One problem that has been encountered heretofore in Cartesian diving devices is the absorption of air from the air chamber 14 into the surrounding liquid, eventually leading to loss of buoyancy because of reduction in the volume of air in the chamber for any given pressure. To overcome, or at least retard, this tendency, a seal 30 (FIG. 3) is provided between the housing and the float, preferably in the form of a vapor barrier comprising a layer of floating, low viscosity liquid such as an oil, which does not interfere with the responsiveness of the float. Various oils may be used, although care should be exercized in the selection so as to avoid any adverse affect on the other parts.

It will be seen in FIG. 3 that the cup forming the float 24 is much shorter than the cylindrical body portion 19 of the housing, and that the lower end portion of the housing extends well beyond the float, even while the latter is lowered as shown in full lines in FIG. 3. The general position of the float when raised is shown in broken lines.

Depending from the bottom wall 31 of the float 24 is a connector 32 which herein is in the form of a plastic plate joined to the bottom wall generally along a diameter thereof and including two depending lugs 33 that are disposed on opposite sides of a pin or shaft 34 extending horizontally across the open lower end of the housing along a diameter thereof, the opposite ends of the shaft extending through aligned holes in the housing as shown in FIG. 4. Telescoped onto this shaft are two claw units 35 (see FIG. each having a tubular hub 37 rockable about the axis 38 of the shaft 34, an elongated depending flnger constituting the claws 21, preferably with the free lower end portion 21 bent toward the other claw, and a laterally extending finger constituting the connection portion 25 for transmitting the float movement to the claw unit. The two connecting fingers extend outwardly, and somewhat downwardly, when the claws are close together, and are loosely received in openings in the depending lugs 33 on the bottom of the float 24 so as to line the claw units to the float.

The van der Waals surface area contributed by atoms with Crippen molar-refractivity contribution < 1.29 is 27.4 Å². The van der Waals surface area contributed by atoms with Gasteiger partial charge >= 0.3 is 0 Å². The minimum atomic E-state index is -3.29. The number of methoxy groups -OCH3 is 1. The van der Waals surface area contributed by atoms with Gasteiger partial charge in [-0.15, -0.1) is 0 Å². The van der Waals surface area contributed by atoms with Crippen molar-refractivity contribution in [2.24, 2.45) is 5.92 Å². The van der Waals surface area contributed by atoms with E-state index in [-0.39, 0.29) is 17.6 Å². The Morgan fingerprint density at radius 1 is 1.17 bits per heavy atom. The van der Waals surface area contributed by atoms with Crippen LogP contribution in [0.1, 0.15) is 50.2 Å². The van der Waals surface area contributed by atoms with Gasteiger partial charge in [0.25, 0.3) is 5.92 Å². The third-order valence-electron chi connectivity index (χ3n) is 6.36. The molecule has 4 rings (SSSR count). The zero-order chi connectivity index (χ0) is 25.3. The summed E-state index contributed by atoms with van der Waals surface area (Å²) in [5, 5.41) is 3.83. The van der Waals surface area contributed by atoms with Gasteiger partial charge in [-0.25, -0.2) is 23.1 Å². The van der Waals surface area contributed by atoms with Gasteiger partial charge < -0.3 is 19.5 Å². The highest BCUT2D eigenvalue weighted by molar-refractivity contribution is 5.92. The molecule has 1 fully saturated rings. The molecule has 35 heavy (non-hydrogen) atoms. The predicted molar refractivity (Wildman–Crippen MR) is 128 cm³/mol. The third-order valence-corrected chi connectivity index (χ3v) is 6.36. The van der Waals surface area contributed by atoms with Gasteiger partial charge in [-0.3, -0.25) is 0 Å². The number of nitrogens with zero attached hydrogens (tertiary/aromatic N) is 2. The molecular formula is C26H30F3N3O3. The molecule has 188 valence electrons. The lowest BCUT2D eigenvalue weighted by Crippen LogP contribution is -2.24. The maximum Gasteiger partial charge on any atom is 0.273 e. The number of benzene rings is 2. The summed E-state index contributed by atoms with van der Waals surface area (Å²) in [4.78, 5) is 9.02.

Although the claw units 35 may be constructed in various ways, including an integral construction in which the wire elements 21 and 25 are joined together by an integral tubular coil forming the hub 37, the preferred embodiment uses a tubular plastic hub 37 with an integral lug 39 on one end, the lugs being radially and axially offset from the respective tubular hubs so that the tubular portions may move into spaced, endto-end relation on the shaft 34 with each of the lugs 39 generally aligned with, or coplanar with, the other lug, as will be seen in FIG. 4.

As shown most clearly in FIG. 3, the upper end portions of the wire elements 21 and 25 are embedded in the lugs 39 and are disposed in a common plane perpendicular to the shaft 34 and centered on the shaft and the diving assembly. The connecting links 25 project in opposite directions from the opposite sides and extend into the holes in the lugs 33 on the float, while the claw elements 21 hang downwardly in generally vertical positions with the inclined free end portions 21 preferably abutting as shown in FIG. 3.

With this arrangement, upward movement of the float 24 from the full-line position in FIG. 3, toward the raised position indicated by the broken lines, raises the lugs 34, and thus the actuating links 25, so as to rock the left claw unit 35 clockwise (FIG. 3) about the shaft 34 while rocking the right claw unit counterclockwise about the shaft. This, of course, spreads the claws 21 to the open position shown in broken lines in FIG. 3 and in full in FIG. 2. As the float moves downwardly within the housing, the reverse action occurs as the lugs 33 move downwardly to lower the links 25 and close the claws 21. Such closure, of course, will result in the gripping of any object that is between the lower end portions 21 of the claws.